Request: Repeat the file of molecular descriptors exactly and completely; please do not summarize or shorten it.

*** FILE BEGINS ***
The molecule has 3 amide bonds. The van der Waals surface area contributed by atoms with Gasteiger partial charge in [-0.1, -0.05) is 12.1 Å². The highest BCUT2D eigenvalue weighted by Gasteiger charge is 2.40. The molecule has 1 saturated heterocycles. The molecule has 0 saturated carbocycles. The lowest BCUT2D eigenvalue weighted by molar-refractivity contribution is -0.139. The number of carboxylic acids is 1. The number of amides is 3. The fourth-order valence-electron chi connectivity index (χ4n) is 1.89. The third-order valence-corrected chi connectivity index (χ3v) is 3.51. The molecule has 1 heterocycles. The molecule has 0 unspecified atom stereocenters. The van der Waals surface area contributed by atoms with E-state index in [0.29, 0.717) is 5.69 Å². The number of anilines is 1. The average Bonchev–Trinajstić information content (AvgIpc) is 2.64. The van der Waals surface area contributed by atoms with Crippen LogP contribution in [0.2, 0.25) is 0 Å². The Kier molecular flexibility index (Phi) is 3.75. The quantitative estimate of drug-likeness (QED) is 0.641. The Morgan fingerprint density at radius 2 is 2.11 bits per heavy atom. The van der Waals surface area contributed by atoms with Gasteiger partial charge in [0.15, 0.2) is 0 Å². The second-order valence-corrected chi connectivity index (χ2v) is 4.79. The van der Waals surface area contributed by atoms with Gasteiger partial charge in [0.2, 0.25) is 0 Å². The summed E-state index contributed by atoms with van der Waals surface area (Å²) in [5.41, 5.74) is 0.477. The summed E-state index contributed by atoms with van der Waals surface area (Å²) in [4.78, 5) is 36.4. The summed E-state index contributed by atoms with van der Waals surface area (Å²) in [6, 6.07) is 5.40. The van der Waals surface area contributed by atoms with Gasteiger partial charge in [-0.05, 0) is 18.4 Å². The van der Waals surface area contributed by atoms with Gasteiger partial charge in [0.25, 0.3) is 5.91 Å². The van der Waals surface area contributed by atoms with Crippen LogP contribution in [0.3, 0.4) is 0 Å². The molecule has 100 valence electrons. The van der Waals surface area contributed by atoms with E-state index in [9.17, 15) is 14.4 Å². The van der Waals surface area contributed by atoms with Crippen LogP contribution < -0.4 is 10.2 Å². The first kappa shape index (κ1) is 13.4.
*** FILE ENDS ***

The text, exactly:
The molecule has 3 amide bonds. The van der Waals surface area contributed by atoms with Gasteiger partial charge in [-0.1, -0.05) is 12.1 Å². The highest BCUT2D eigenvalue weighted by Gasteiger charge is 2.40. The molecule has 1 saturated heterocycles. The molecule has 0 saturated carbocycles. The lowest BCUT2D eigenvalue weighted by molar-refractivity contribution is -0.139. The number of carboxylic acids is 1. The number of amides is 3. The fourth-order valence-electron chi connectivity index (χ4n) is 1.89. The third-order valence-corrected chi connectivity index (χ3v) is 3.51. The molecule has 1 heterocycles. The molecule has 0 unspecified atom stereocenters. The van der Waals surface area contributed by atoms with E-state index in [0.29, 0.717) is 5.69 Å². The number of anilines is 1. The average Bonchev–Trinajstić information content (AvgIpc) is 2.64. The van der Waals surface area contributed by atoms with Crippen LogP contribution in [0.2, 0.25) is 0 Å². The Kier molecular flexibility index (Phi) is 3.75. The quantitative estimate of drug-likeness (QED) is 0.641. The Morgan fingerprint density at radius 2 is 2.11 bits per heavy atom. The van der Waals surface area contributed by atoms with Gasteiger partial charge in [0.15, 0.2) is 0 Å². The second-order valence-corrected chi connectivity index (χ2v) is 4.79. The van der Waals surface area contributed by atoms with Gasteiger partial charge in [0.2, 0.25) is 0 Å². The summed E-state index contributed by atoms with van der Waals surface area (Å²) in [5.41, 5.74) is 0.477. The summed E-state index contributed by atoms with van der Waals surface area (Å²) in [4.78, 5) is 36.4. The summed E-state index contributed by atoms with van der Waals surface area (Å²) in [6, 6.07) is 5.40. The van der Waals surface area contributed by atoms with Gasteiger partial charge in [-0.05, 0) is 18.4 Å². The van der Waals surface area contributed by atoms with Gasteiger partial charge in [0.25, 0.3) is 5.91 Å². The van der Waals surface area contributed by atoms with Crippen LogP contribution in [0.3, 0.4) is 0 Å². The molecule has 100 valence electrons. The van der Waals surface area contributed by atoms with E-state index in [9.17, 15) is 14.4 Å². The van der Waals surface area contributed by atoms with Crippen LogP contribution < -0.4 is 10.2 Å². The first kappa shape index (κ1) is 13.4.